Is the American body politic suffering from an autoimmune disease?
The “hygiene hypothesis” is the scientific theory that the rise in asthma and other autoimmune maladies stems from the fact that babies are born into environments that are too clean. Our immune systems need to be properly educated by being exposed early to germs, dirt, whatever. The point is that growing up in a sanitary environment might cause our immune systems to freak out about things that under normal circumstances we’d just shrug off.
Hence, goes the theory, the explosion in asthma rates in the industrialized world, the rise in peanut and wheat allergies and, quite possibly, the spike in autism rates. There’s also a puzzling explosion in autoimmune diseases. That’s where the body attacks healthy organs or tissues as if they were deadly invaders.
Which brings me to my point. If you think of bigotry as a germ or some other infectious disease vector, we live in an amazingly sanitized society. That’s not to say it doesn’t exist, of course. And we can all debate how prevalent it is later.
My point is that the institutions — the organs of the body politic — that are the most obsessed with eradicating bigotry (as liberals define it) tend to be the places that have to worry about it the least. The Democratic Party is consumed with institutionalized angst about prejudice, intolerance and bigotry in America. But the odds are that relatively few of these people (particularly those younger than the age of 50) have been exposed to much real racism or intolerance.
The same goes for the mainstream media. In fact, many major media outlets have explicit policies dedicated to hiring and promoting minorities, women, gays, etc. Like the Democratic Party, some have very strict hiring quotas in this regard. The well-paid executives and managers of these institutions come from social backgrounds where the tolerance for anything smacking of overt bigotry is not just zero, but in the negative range; they bend over backwards to celebrate members of the officially recognized coalition of the oppressed.
The overwhelming majority of the people running these institutions come from an educational system that devotes vast resources to fighting bigotry and teaching American history as a story of overcoming prejudice.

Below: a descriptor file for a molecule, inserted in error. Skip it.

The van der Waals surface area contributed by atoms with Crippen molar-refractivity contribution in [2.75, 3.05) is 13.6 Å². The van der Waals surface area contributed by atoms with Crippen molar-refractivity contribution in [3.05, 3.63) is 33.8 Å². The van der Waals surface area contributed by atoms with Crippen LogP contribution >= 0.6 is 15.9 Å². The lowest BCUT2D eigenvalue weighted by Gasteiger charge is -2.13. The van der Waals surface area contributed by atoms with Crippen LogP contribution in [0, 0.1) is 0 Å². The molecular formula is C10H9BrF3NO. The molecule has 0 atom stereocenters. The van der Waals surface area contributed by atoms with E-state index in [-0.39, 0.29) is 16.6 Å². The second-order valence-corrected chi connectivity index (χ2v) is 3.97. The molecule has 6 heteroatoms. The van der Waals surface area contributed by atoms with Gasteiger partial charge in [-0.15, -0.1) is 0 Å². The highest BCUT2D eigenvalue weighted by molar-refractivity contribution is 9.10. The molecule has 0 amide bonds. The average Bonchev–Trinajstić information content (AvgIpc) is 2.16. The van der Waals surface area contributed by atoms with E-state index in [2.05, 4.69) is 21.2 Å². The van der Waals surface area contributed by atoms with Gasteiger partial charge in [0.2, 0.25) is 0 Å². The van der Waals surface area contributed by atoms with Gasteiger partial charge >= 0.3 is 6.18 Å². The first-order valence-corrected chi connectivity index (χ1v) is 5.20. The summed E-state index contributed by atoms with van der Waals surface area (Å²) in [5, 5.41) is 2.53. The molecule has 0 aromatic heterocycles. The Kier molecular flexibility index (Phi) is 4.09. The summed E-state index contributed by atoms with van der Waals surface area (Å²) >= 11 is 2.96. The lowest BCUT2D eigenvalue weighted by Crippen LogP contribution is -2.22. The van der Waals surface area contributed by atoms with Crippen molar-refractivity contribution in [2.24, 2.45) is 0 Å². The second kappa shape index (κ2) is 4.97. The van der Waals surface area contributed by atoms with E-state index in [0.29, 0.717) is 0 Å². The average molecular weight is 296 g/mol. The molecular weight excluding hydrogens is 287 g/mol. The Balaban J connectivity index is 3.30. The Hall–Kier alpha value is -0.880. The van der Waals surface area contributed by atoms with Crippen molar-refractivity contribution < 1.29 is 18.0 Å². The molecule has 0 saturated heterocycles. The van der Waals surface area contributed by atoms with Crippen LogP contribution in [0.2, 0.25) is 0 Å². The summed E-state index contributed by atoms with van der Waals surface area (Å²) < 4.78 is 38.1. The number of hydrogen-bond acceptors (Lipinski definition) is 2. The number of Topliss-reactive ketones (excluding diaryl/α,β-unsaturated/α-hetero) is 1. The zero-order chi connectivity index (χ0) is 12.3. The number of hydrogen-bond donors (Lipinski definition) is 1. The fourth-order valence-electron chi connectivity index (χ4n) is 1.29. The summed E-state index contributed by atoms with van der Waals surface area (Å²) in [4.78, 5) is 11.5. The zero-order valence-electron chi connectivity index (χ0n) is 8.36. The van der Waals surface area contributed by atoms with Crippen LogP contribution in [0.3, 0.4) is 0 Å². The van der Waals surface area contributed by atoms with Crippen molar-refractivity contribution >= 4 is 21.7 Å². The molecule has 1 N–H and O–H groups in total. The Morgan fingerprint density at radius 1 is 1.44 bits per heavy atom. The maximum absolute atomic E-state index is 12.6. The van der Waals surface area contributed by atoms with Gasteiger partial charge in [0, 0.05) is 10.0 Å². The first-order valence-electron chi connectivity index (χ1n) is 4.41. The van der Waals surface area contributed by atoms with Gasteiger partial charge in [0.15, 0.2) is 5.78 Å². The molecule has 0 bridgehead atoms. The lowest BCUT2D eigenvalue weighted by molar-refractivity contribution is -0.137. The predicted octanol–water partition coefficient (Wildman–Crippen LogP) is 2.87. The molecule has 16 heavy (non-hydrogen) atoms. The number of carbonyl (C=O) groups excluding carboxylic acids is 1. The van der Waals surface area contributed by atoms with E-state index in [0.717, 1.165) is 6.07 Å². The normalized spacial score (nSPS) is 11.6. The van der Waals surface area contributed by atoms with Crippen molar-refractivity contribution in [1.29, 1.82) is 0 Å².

College campuses in particular are in a perpetual state of panic that rabid bigotry may break out at any moment. Indeed, you can pretty much major in bigotry panic at most top colleges and universities.
In March, Oberlin College staged the PC version of a Cold War-era duck-and-cover drill because a witness claimed to have seen a Ku Klux Klansmen near the school’s Afrikan Heritage House.
The president and his team of deans issued an emergency communiqué to the whole campus. Classes were canceled, effective immediately. Instead, a noontime “teach-in” led by the Africana Studies Department was convened. That was followed at 2 p.m. by an all-campus “demonstration of solidarity.”
Campus police later concluded that the robed and hooded “Klansman” was most likely a woman police found walking around campus while wrapped in a blanket. The witness was a half-mile away, and her first thought at seeing a figure wrapped in white cloth was, “The Klan is here!” And everyone thought that made sense.
Oberlin’s defenders insist the campus was already at DefCon 1 because a rash of racist graffiti had been plaguing the campus. As with many similar cases, there are reasons to believe the graffiti was itself an idiotic response to the Orwellian political correctness at the school rather than a reflection of old-timey racism at a left-wing college with a rich and honorable abolitionist history.
Recently police issued a citation to a liberal activist at the University of Wyoming for faking a rape threat from a fictional angry, sexist Republican on a campus Facebook forum.
Such hoaxes are commonplace on America’s most liberal campuses. Why? Perhaps because students, faculty and — most damningly — administrators have fostered a climate of delusion and paranoia that constantly generates fresh excuses for the self-appointed antibodies to justify their attacks on a remarkably healthy society.
JONAH GOLDBERG is editor-at-large of National Review Online. His column is distributed by Tribune Media Services Inc.